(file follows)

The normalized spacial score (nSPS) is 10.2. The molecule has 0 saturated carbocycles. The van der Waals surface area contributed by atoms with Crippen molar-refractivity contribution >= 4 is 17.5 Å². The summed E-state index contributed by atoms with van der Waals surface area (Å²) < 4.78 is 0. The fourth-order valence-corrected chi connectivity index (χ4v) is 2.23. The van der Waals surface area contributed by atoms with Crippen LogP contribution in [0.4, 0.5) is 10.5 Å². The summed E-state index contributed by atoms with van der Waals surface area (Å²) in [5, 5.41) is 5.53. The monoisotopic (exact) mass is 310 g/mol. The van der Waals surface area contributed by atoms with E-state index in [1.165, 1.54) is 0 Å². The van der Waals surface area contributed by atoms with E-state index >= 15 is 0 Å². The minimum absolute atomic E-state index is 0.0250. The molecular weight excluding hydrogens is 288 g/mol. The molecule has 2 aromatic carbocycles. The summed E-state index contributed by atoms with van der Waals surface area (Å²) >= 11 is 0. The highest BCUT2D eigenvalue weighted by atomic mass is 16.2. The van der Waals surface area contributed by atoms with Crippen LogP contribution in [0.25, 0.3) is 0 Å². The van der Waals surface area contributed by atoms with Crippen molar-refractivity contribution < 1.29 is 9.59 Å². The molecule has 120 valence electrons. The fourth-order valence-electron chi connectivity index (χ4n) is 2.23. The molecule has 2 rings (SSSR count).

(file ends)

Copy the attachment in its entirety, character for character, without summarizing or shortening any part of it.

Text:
The normalized spacial score (nSPS) is 10.2. The molecule has 0 saturated carbocycles. The van der Waals surface area contributed by atoms with Crippen molar-refractivity contribution >= 4 is 17.5 Å². The summed E-state index contributed by atoms with van der Waals surface area (Å²) < 4.78 is 0. The fourth-order valence-corrected chi connectivity index (χ4v) is 2.23. The van der Waals surface area contributed by atoms with Crippen LogP contribution in [0.4, 0.5) is 10.5 Å². The summed E-state index contributed by atoms with van der Waals surface area (Å²) in [5, 5.41) is 5.53. The monoisotopic (exact) mass is 310 g/mol. The van der Waals surface area contributed by atoms with E-state index in [1.165, 1.54) is 0 Å². The van der Waals surface area contributed by atoms with E-state index >= 15 is 0 Å². The minimum absolute atomic E-state index is 0.0250. The molecular weight excluding hydrogens is 288 g/mol. The molecule has 2 aromatic carbocycles. The summed E-state index contributed by atoms with van der Waals surface area (Å²) >= 11 is 0. The highest BCUT2D eigenvalue weighted by atomic mass is 16.2. The van der Waals surface area contributed by atoms with Crippen LogP contribution in [0.25, 0.3) is 0 Å². The van der Waals surface area contributed by atoms with Crippen molar-refractivity contribution < 1.29 is 9.59 Å². The molecule has 120 valence electrons. The fourth-order valence-electron chi connectivity index (χ4n) is 2.23. The molecule has 2 rings (SSSR count).